Nearly every model on the runways at showings in New York, Paris, Milan, and London wore a hat. This was in contrast to the audience, where the majority went hatless.
Now is no time to underrate the future of millinery. Quite the contrary. Hats are really making headway. That has been said before, again and again, but circumstances in the past weren't as favorable for hats as they are today.
Hairstyles weren't close to the head. The lines of the silhouette weren't so long and drawn-out, and therefore in need of the balance of a hat. And women weren't as conscious of the importance of a finished appearance.
This spring designers, in their wisdom, forcast a booming season for hats.
At the top of the list is the sailor, otherwise known as the boater. First choice of Yves Saint Laurent and Oscar de la Renta, among others, it has a long and fond tradition. Coco Chanel loved it so much she wore it herself.
''It does have a spring attitude,'' says New York milliner Frank Olive, whose high-crowned boaters appeared at the showings of de la Renta, Adele Simpson, Adri, Trigere, and Don Sayres. ''I always say, What is spring without a sailor?''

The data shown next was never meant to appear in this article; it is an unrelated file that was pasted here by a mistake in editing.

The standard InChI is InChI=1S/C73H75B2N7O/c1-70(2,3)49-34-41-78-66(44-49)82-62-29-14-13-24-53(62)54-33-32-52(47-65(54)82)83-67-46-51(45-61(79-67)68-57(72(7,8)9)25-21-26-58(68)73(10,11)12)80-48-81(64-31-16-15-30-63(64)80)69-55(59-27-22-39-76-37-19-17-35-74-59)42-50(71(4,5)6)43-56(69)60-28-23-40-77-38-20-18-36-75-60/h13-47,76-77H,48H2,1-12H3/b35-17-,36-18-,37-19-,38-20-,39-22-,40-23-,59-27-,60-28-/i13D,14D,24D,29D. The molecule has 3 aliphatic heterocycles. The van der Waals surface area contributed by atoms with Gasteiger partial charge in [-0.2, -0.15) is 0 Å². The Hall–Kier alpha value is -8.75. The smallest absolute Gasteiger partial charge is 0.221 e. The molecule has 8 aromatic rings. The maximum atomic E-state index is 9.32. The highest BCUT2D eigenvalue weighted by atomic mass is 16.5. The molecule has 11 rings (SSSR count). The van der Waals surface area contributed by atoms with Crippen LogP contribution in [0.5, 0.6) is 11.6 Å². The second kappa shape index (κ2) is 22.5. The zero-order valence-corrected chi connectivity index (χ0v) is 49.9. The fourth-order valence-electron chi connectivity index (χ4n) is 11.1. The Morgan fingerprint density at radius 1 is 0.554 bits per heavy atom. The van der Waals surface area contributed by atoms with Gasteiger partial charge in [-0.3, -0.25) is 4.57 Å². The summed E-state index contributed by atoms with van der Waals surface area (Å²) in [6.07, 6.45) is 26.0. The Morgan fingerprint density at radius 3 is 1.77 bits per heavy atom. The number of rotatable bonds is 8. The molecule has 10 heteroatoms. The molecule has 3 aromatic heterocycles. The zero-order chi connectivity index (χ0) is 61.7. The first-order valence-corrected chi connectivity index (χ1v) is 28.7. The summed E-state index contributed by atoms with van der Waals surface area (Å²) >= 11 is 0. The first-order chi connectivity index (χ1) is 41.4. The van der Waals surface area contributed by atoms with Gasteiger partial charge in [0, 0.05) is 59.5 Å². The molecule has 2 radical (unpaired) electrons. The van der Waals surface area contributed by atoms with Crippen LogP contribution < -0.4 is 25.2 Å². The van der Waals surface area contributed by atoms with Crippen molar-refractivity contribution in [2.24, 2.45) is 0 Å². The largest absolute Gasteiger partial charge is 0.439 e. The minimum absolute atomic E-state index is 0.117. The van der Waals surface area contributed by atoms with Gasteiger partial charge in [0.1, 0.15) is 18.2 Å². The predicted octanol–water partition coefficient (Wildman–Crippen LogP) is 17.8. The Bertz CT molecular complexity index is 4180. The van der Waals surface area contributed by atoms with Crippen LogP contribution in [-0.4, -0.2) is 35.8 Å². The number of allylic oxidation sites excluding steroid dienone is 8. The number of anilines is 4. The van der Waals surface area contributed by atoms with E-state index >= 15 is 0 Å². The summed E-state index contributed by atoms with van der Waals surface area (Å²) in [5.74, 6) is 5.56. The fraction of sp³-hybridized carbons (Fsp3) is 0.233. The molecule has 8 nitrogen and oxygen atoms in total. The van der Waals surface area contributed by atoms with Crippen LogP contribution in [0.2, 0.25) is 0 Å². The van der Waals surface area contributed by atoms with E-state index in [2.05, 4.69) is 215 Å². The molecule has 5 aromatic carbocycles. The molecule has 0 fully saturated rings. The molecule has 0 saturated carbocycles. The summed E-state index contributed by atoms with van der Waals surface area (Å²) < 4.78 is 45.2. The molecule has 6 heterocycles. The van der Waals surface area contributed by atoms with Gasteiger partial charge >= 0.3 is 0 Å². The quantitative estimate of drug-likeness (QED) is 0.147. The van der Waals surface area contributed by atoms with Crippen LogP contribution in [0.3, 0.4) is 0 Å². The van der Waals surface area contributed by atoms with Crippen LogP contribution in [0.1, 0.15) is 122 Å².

His assortment includes a linenlike balibuntal, a fine peribuntal, and what he describes as ''crunchy textured Milans'' sometimes combined with shiny lacquered straw.
Brims go from 2-inch to 9-inch and colors from vivid yellow, red, or royal to soft pastels. Grosgrain bands are occasionally of racy stripes, as on the sailor he made for Adele Simpson, which is now selling like the proverbial hotcakes across the country.
During last summer's heat spells, a number of New Yorkers rediscovered the benefits of the big-brimmed straw as a sunshade.
A style like the romantic planter's hat shown by Ralph Lauren and Calvin Klein is likely to grace city streets this year. The wide, slightly curved brim not only flatters, but also has its practical side.
Besides the sailor and the planter there's a new brimless straw with a high fashion rating. It's a puffy side-tilted version of the beret; Olive calls it ''The Muffin.'' A pert accompaniment for a short hairstyle, it adds a dashing accent to a spring dress or suit.